When the people of Rome exile Coriolanus, he seeks refuge in Antium, throwing himself before his longtime enemy, Tullus Aufidius, and offering himself as a weapon against Rome. Although he has fought countless times for Rome, bringing himself to the brink of death time and time again, the Roman populace disapproves of him from the outset of the play, first for his unbending refusal to give them corn freely, and then for his undiplomatic tendencies in office. They banish him from the city when he refuses to mollycoddle them, as he might put it. Like two other Shakespearian protagonists, Hamlet and King Lear, Coriolanus is exiled under the pretense of protecting the health and stability of the state, but in all three cases, those who do the exiling clearly have ulterior motives. The key difference between these men is how they react to their exiles. Hamlet leaves with the image of Fortinbras' army imprinted on his brain, spurring him towards action, but somehow he returns calm and collected, save for his brief outburst with Laertes in Act V.i.
[...] When Coriolanus then loses his composure instead of apologizing to the people, as he is told to do by his advisors, and shouts, fire I' th' lowest hell fold the people!” (III.iii.68), his exile is inevitable. The people call for his death, yelling to throw him off a cliff, so Sicinius purportedly spares him by reducing the sentence to banishment. In Hamlet and King Lear, the protagonists are similarly shunted out of their cities and off of their thrones so that others can have their power. [...]
[...] Upon leaving Rome, Martius goes to directly Antium, placing himself at the mercy of Aufidius, his sworn enemy. He already knows exactly what he wants to do, as his prepared speech to Aufidius outlines his desires clearly: In mere spite To be full quit of those my banishers, Stand I before thee here . So use it That my revengeful services may prove As benefits to thee; for I will fight Against my cankered country with the spleen Of all the under fiends (IV.v.86-96). [...]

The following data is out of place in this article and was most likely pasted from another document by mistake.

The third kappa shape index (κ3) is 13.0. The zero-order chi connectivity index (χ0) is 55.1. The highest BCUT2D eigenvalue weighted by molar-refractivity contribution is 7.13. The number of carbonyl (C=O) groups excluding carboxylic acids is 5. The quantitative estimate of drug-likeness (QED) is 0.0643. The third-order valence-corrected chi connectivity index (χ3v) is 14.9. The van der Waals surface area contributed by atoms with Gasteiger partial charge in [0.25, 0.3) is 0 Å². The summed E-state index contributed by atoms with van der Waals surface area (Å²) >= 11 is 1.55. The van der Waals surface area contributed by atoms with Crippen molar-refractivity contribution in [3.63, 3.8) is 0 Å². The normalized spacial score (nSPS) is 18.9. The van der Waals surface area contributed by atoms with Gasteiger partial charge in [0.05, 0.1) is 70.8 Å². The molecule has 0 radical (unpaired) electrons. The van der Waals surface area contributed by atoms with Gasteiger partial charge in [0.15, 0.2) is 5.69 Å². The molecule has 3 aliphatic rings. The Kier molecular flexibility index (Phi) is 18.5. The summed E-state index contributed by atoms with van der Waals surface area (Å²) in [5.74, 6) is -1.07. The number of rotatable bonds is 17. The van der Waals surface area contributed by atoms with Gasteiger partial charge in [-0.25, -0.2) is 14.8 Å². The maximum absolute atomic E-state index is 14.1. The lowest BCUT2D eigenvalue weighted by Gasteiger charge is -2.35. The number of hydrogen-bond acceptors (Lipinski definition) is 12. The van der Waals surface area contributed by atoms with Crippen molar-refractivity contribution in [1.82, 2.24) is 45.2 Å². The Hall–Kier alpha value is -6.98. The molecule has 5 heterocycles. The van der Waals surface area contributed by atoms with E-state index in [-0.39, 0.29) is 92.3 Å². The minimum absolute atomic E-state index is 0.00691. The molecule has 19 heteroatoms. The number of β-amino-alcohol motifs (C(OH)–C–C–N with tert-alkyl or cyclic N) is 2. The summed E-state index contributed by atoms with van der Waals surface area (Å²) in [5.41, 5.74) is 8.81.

[...] But his actions betray his unflinching hardness, his lack of compassion, which he never overcomes in the play. That moment with Volumnia is close, but ultimately, his existing love for and duty to his mother do not suffice as any kind of moral transformation for Coriolanus. All three of these protagonists are killed at the end of their plays, but at least Hamlet and Lear die with dignity and peace. Hamlet makes his peace with Laertes as they are both dying, and in the end, Fortinbras honors him like a true soldier. [...]
[...] We do not see what has transpired during his absence, his trickery in switching the letters, the demise of Rosencrantz and Guildenstern; save for the brief description Hamlet gives Horatio. Therefore, when he returns, we know relatively little of what he has planned while away; we only see that he has changed somehow, but even this is fuzzy, as he is almost immediately trapped in Claudius and Laertes' revenge plan. One of the difficulties with Hamlet is that he is practically impossible to understand, perhaps partially because we have so little opportunity to see him thinking, planning. [...]
[...] From the instant he leaves Rome's gates, Coriolanus is bent upon wreaking vengeance on the city he once called home, and the act of exiling him does nothing to curb his fiery spirit. At the moment of his banishment, he cries, incensed, banish you! / And here remain with your uncertainty. / Let every feeble rumor shake your hearts!” (III.iii.124-26). For a man who detests words, what better curse to set upon his enemies than that mere rumors should haunt them? [...]
using our reader.